ALA. PRESS REGISTER – Obama wisely rejects wind insurance plan
ALTHOUGH PRESIDENT Obama has been spending borrowed money at an unprecedented rate, his administration revealed a welcome streak of fiscal conservatism when confronted with the ominous possibility that Congress will add wind insurance to the federal flood insurance program.
Recently, Homeland Security Secretary Janet Napolitano wrote a letter to Rep. Barney Frank, who chairs the House Financial Services Committee, arguing that adding wind coverage to the flood insurance program would increase the program’s “exposure to catastrophic risks.” As Secretary Napolitano noted, the flood program is $19.2 billion in debt and unable to stabilize its financial situation with money from policyholders’ premiums.
Despite the flood program’s financial plight, Mississippi Congressman Gene Taylor, D-Bay St. Louis, wants the federal government to add “multi-perils” coverage for homeowners in high-risk areas. Rep. Taylor and Sen. Roger Wicker, R-Miss., have sponsored bills to include wind insurance in the flood insurance program. The House passed the Taylor bill last year, but the Senate overwhelmingly rejected the expansion, which could put the taxpayers on the hook for even larger losses than the program has suffered issuing flood policies.
WASHINGTON — Across the country, federal flood insurance policyholders ponied up more than $3 billion in premiums to protect their homes and businesses in the last fiscal year. Less than half of that money was set aside to pay claims for actual flood losses, according to government figures.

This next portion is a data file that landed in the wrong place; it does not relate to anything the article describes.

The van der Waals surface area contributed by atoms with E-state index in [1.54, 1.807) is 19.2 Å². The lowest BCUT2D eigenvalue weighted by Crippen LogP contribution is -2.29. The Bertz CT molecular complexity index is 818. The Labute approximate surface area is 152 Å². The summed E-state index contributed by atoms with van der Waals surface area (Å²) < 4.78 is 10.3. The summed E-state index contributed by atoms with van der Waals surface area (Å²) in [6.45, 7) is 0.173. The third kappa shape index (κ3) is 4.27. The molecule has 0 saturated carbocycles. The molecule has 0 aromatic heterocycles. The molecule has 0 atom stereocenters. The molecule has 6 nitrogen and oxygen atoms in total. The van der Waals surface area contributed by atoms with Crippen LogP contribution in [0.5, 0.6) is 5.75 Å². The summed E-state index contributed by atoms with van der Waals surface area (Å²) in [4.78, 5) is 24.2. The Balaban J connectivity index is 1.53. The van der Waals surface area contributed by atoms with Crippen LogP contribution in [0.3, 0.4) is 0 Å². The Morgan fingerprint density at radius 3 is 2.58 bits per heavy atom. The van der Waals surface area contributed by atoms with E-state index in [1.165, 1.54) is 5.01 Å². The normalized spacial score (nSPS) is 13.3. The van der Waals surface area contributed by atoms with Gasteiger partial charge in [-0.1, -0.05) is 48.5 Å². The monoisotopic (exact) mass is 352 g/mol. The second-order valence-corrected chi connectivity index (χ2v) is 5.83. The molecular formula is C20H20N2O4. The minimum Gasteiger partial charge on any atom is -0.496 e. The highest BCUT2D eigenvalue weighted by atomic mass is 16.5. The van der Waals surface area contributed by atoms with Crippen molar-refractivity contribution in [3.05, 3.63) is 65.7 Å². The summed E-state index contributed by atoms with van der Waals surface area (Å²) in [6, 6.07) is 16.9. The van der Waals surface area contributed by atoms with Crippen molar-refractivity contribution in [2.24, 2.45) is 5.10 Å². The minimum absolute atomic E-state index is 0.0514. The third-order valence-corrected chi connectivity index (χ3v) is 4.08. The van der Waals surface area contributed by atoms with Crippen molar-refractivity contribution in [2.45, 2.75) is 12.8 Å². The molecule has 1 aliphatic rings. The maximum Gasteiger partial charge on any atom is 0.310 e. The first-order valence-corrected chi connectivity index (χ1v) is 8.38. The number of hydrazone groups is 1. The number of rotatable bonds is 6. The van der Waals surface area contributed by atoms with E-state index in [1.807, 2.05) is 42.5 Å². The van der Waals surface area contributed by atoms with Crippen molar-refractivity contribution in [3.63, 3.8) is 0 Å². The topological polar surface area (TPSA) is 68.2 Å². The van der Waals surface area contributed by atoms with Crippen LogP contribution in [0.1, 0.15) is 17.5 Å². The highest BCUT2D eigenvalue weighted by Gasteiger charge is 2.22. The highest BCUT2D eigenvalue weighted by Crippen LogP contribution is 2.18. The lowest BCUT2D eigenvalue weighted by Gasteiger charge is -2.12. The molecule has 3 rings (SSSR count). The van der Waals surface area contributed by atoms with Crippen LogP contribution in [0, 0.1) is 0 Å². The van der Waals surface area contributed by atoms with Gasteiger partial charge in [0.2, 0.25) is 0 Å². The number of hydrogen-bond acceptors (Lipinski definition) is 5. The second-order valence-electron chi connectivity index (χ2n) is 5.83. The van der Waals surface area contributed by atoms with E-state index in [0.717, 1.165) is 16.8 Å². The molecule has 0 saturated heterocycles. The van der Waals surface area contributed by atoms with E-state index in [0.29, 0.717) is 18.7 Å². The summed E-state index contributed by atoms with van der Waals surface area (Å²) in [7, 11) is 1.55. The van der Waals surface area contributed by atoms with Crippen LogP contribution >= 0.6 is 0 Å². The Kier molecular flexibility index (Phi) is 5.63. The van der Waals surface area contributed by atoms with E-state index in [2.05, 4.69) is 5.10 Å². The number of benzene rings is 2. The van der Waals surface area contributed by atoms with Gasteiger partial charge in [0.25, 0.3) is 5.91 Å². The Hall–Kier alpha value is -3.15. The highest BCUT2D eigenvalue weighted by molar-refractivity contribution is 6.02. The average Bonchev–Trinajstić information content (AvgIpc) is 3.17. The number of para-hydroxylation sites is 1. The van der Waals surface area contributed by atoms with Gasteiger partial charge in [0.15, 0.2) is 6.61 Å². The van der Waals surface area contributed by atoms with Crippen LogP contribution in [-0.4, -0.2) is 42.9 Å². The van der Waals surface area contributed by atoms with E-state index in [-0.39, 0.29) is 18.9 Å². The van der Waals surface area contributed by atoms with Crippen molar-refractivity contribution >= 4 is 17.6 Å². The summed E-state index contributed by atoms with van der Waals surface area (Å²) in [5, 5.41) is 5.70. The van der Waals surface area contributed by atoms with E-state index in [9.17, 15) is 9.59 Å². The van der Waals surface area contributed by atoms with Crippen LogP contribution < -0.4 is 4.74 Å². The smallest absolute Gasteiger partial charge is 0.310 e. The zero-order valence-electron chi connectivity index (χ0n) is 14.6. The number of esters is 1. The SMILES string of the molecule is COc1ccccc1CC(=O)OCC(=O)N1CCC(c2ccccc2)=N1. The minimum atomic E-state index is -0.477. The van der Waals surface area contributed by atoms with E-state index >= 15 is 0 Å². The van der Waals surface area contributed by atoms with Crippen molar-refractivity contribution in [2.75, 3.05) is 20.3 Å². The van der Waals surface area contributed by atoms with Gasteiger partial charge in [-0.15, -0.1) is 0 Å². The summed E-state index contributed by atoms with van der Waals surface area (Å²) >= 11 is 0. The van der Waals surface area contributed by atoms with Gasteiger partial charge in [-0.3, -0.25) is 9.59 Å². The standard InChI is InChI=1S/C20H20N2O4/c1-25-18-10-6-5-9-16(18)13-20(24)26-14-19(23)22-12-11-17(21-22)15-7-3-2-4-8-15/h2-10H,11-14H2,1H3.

Instead, the Federal Emergency Management Agency spent almost $1.5 billion to cover overhead in two areas: interest on the program’s debt to the federal treasury, and compensation to the insurance companies that largely run the program day to day. Other costs included taxes and grants.
About $1.4 billion went for claims, reserves and adjustment expenses, according to figures supplied by FEMA at the Press-Register’s request.
Three and a half years after Hurricane Katrina swamped the program with claims, the numbers offer a snapshot of its continuing struggle to recover.
Created in 1968 because private insurers were reluctant to cover water damage, the initiative, formally known as the National Flood Insurance Program (NFIP) was generally self-supporting for much of its history. Now, it is considered effectively bankrupt.
As Hurricane Ike and other recent storms have spawned more losses, the program’s borrowing from the treasury has crossed the $19 billion mark. Last month, President Barack Obama’s administration urged Congress to forgive that debt or face the possibility that interest payments will eventually consume every dime in premium revenue.
So far, lawmakers have deadlocked on the specifics of a remedy. The flood program formally expired last fall, and Congress has since approved only a stopgap measure to keep it going through this September.
In Alabama and Mississippi, the NFIP has more than 130,000 policies, the bulk of them in coastal counties. As elsewhere in the country, most are handled by private insurers under what is known as the “Write Your Own” arrangement, begun in 1983.
Those insurers sell policies and adjust claims on FEMA’s behalf.